Small Town Osaka Japan Japan / Osaka

We waited until the last minute to book our hotel in Japan during the cherry blossom season, which isn’t a good idea if you want to have your pick of hotels near the action. Fortunately, we didn’t want to be in the city anyway. We wanted to see what living in the Japanese countryside was like. And we found the perfect place.

Breakfast in the hanare

We’ve been staying in a traditional Japanese house in an older neighborhood called Habikino, about 45 minutes by train from the center of Osaka. The house was dubbed “Kigouya” and was renovated by Lawrence and Tomoko, our amazing hosts and now friends, who have been hosting guests here for over five years. The house is surrounded by rice fields and a bamboo forest, but has plenty of restaurants and convenient shopping nearby.

Bicycles are a popular means of transportation here, and the sidewalks are extra wide to accommodate for them, so we wanted to explore the town by bike. Lawrence had several bikes for Jen and me to use, and also helped us find some used bikes for the kids. Many Japanese throw away perfectly good quality items, from almost new electronics to used-once barbecues, and fortunately for us, even bicycles. At what would be considered a garbage dump by the Japanese, we bought two nice bikes for the kids for just 1,000 yen each (about $12 USD).

Park in Osaka

We’re enjoying sleeping in futons on the hand-made rice tatami mats, the rooms divided only by sliding shoji doors which, when opened, reveal the sculpted trees in the garden. There’s also a fancy Japanese toilet here that washes, massages, and dries your behind after doing your business. Oh yes, and it also opens for you when you walk in the room — seat pre-heated — and automatically closes and flushes when you get up to leave (and turns the lights on and off for you too). Anal hygiene has never been more advanced. Amazingly, we’ve seen similar toilets in various public restrooms here, too.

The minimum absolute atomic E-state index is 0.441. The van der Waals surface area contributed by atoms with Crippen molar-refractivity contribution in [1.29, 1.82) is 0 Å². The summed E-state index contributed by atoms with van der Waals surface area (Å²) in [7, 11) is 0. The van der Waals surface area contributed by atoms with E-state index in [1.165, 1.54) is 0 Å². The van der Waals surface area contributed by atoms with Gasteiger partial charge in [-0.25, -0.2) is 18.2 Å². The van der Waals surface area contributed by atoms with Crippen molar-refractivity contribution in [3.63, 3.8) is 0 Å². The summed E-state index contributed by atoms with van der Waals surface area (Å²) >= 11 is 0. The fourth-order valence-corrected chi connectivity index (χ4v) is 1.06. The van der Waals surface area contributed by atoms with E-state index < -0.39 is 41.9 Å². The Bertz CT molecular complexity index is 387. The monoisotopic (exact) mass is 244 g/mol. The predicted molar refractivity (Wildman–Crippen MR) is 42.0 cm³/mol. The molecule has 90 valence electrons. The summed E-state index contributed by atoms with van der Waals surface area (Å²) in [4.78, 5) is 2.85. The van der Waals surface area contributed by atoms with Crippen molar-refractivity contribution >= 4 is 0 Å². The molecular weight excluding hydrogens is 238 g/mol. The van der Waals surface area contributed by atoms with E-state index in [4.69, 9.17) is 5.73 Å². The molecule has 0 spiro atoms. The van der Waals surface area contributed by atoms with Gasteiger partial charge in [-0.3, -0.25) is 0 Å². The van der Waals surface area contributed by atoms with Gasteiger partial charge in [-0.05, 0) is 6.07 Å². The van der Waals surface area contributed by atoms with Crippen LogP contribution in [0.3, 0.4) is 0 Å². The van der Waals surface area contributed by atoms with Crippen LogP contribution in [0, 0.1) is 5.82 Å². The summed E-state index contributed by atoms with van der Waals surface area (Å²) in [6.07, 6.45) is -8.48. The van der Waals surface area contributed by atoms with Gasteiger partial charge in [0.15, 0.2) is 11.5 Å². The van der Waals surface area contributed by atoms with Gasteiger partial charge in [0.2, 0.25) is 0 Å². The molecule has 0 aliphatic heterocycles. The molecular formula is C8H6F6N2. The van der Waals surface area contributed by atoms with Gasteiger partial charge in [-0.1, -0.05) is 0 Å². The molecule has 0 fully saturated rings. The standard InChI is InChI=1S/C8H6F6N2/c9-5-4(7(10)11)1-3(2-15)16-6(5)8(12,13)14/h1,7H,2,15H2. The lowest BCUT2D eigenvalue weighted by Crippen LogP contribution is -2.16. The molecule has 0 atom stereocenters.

Like most of Japan, Habikino is a clean, safe and efficient town. Most people don’t lock their doors, if they even have locks. People generally pick up their trash and carry their garbage home with them, rather than leave it on the road. Children take the trains to and from school by themselves every day. And of course the trains are always perfectly on time.

Cooking okonomiyaki

We’ve been enjoying Japan’s unique culture and food, too. From the moment we saw two sumo wrestlers buying sweets at a gift shop in the airport, we have continued to experience things in Japan that exist nowhere else in the world. Emily and Jen are especially excited to be here and can’t stop talking about how much they love it. The food here has been incredible as well. We’ve eaten all our favorites, sushi, katsudon, gyouza, ramen, yakisoba, udon, okonomiyaki, curry rice, gyuudon, and more. We probably don’t eat quite as healthy here as we do in other places because most of the food we’ve been cooking is pre-packaged and ready-made for quick and easy serving. Buying fresh fruits and vegetables here is extremely expensive. There are also an abundance of new treats and snacks to try, and we’ve been indulging a bit in that.

Daddy and Baby in the blossoms